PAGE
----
Dutch-Japanese relations have a long and interesting history,
which is determined by commerce, trade, and war. Below are some interesting artifacts marking the 400 years that the Netherlands and Japan share.
Japan, for most of its history, was a relatively isolated country. Whoever dared to invade had to put up with a civilization that was not going to give in easily.
First, the Japanese made contact with Europeans with the Portuguese, but their relationship shortly afterward with the Dutch proved to be the enduring one.
In 1625 Dutch settlers founded Nieuw-Amsterdam as the capital of Nieuw-Nederland on the island of Manna-hata, which according to the Native Americans meant "island of many hills". An Englishmen working for the Dutch turned the Native American name into Manhattan.
It was a location chosen for strategic reasons, large enough to be able to sustain the population and small enough to be defended by a fort. For a trading post, it was a prime location as well, being close to both the ocean and rivers going inland.
Below are some prints and artifacts available for immediate sale
A classic Dutch map of the east coast of North America with the famous view of Manhattan and the first to include various features. To the south the Dutch colony of Nieu Amstel.
An explicit scene of a Dutchman and a Maruyama prostitute, featuring a gray-bearded westerner coupling with a courtesan.
The woman protests that she doesn't understand what the foreigner is saying, but demands that he "Push! Do it harder!.
The man, gripping her thigh, responds to her entreaties with a stream of gibberish, "Oken, kera, kera, kenkera tou yoka yoka yoka"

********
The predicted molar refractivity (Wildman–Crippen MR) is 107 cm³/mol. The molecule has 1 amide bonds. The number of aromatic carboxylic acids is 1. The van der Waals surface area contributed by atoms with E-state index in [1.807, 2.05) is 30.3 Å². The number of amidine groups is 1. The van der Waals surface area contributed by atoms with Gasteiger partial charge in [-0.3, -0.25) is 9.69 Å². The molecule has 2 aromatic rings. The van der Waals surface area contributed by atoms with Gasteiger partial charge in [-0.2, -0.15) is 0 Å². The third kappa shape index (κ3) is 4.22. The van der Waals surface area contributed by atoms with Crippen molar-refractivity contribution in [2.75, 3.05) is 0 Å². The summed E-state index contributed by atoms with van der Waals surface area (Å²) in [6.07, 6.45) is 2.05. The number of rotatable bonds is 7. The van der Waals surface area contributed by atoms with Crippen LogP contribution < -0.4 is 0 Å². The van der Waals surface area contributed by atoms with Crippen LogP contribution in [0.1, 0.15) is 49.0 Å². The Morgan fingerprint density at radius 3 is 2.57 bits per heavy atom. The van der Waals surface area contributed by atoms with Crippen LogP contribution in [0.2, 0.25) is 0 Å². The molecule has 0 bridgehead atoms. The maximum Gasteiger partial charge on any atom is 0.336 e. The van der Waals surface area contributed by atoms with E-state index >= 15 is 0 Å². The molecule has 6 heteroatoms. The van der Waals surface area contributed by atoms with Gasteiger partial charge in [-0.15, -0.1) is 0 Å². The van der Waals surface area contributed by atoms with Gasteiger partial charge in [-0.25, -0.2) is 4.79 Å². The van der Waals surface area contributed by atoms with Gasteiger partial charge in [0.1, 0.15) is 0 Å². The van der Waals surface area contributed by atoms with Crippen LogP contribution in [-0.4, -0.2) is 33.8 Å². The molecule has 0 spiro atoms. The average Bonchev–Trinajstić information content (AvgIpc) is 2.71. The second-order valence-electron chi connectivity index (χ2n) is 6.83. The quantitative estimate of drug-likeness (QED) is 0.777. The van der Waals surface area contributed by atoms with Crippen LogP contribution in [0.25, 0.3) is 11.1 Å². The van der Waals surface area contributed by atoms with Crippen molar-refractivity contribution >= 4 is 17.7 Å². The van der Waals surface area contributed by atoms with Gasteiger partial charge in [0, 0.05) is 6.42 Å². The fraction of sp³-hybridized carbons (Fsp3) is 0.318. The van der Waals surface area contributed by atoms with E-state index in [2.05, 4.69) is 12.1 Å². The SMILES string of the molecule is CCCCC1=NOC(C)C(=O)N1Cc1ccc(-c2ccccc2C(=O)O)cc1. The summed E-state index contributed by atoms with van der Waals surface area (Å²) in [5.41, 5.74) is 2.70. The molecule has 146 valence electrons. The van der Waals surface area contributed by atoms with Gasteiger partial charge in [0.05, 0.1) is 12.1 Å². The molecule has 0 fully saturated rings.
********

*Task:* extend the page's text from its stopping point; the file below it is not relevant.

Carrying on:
The bottles found in ’t Vliegent Hart resemble the form of a carafe, which is characteristic for the beginning of the 18th century. The modern form of corked wine bottles was only invented at the end of the 17th century. The wine bottles on board were probably made in Middelburg, the first Dutch town where bottle factories were founded.
DE LETH, H. - Algemene kaart van Suriname Algemeene kaart van de Colonie of Provintie van Suriname : met de rivieren, districten, ontdekkingen door militaire togten en de grootte der gemeeten plantagien... (Amsterdam, 1740) This large map is oriented with north at the bottom and depicts the colony extending inland along the watershed of the Suriname River, with hundreds of plantations lining the shores.
HÉRISSANT, Ve. - Calendrier de la cour, tiré des éphémérides, pour
l'Année bissextile.. / Notebook bearing silver plates with the VOC
monogram. (Paris, 1787) Size of book block : 10.5 x 5.5 cm.
Almanac in-18, contemp. red marocco, richly gilted, with a silver centerpiece on each cover, bearing the image of a Dutch East Indiaman in full sail, with a flag and the V.O.C. monogram.
GRAAF, I. = [Manuscript chart on vellum of the Java Sea] Amsterdam, 1743. Size: 30 x 39 inches. / 76 x 99cm. Pen, ink and gouache on vellum: strong and resistant to all kinds of weather. Very good condition. One of the few manuscript charts on vellum in private hands, signed by Isaac de Graaf.
Dutch Trade Bead. (Middelburg, before 1623) 90 cylinder beads made of drawn glass tubes. Half Indian-red over a blue-greyish core, the others dark brown to black with 4 white stripes, both types showing a beautiful polish.
[ LANDSKROON ]. Oranda Fune no zu [= Depiction of a Dutch Ship].
Japan, Kansei 4, 2nd month, 9th day, 30 March? 1792. Size: 32.3 x 44.5
inches./ 82 x 113 cm.
An extremely large and detailed Japanese ink drawing on rice paper of a Dutch ship identifiable as the VOC ship "Landskroon" at Deshima island in Nagasaki Bay in 1766.
On 20 March 1602, the prime companies of Holland merged to form a large company called "Verenigde Oostindische Compagnie (V.O.C.)